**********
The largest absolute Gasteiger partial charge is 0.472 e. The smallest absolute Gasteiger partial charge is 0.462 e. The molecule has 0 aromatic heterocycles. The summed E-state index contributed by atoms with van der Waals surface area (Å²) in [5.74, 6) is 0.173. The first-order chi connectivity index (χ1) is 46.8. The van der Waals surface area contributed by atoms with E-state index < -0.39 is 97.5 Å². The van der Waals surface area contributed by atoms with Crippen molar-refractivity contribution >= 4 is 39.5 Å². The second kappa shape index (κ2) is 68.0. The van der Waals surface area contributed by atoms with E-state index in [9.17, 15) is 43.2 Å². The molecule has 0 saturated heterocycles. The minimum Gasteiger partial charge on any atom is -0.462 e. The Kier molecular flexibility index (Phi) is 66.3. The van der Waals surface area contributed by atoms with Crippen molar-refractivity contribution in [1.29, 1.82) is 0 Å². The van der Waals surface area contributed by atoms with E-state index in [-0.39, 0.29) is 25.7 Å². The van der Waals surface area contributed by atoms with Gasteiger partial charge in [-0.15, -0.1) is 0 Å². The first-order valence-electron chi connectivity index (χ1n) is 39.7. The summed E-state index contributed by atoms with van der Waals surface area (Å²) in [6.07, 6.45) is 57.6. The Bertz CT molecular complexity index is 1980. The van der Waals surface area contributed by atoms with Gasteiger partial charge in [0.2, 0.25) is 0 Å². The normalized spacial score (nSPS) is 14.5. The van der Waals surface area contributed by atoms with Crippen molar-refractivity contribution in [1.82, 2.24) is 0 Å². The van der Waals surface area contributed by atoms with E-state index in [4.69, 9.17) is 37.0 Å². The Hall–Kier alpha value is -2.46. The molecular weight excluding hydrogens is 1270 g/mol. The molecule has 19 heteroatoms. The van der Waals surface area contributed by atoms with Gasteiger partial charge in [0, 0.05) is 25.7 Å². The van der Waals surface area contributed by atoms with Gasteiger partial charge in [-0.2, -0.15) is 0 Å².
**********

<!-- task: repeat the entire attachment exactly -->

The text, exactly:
The largest absolute Gasteiger partial charge is 0.472 e. The smallest absolute Gasteiger partial charge is 0.462 e. The molecule has 0 aromatic heterocycles. The summed E-state index contributed by atoms with van der Waals surface area (Å²) in [5.74, 6) is 0.173. The first-order chi connectivity index (χ1) is 46.8. The van der Waals surface area contributed by atoms with E-state index < -0.39 is 97.5 Å². The van der Waals surface area contributed by atoms with Crippen molar-refractivity contribution >= 4 is 39.5 Å². The second kappa shape index (κ2) is 68.0. The van der Waals surface area contributed by atoms with E-state index in [9.17, 15) is 43.2 Å². The molecule has 0 saturated heterocycles. The minimum Gasteiger partial charge on any atom is -0.462 e. The Kier molecular flexibility index (Phi) is 66.3. The van der Waals surface area contributed by atoms with Crippen molar-refractivity contribution in [1.29, 1.82) is 0 Å². The van der Waals surface area contributed by atoms with E-state index in [-0.39, 0.29) is 25.7 Å². The van der Waals surface area contributed by atoms with Gasteiger partial charge in [-0.15, -0.1) is 0 Å². The first-order valence-electron chi connectivity index (χ1n) is 39.7. The summed E-state index contributed by atoms with van der Waals surface area (Å²) in [6.07, 6.45) is 57.6. The Bertz CT molecular complexity index is 1980. The van der Waals surface area contributed by atoms with Gasteiger partial charge in [0.2, 0.25) is 0 Å². The normalized spacial score (nSPS) is 14.5. The van der Waals surface area contributed by atoms with Crippen molar-refractivity contribution in [1.82, 2.24) is 0 Å². The van der Waals surface area contributed by atoms with E-state index in [4.69, 9.17) is 37.0 Å². The Hall–Kier alpha value is -2.46. The molecular weight excluding hydrogens is 1270 g/mol. The molecule has 19 heteroatoms. The van der Waals surface area contributed by atoms with Gasteiger partial charge in [0, 0.05) is 25.7 Å². The van der Waals surface area contributed by atoms with Gasteiger partial charge in [-0.2, -0.15) is 0 Å².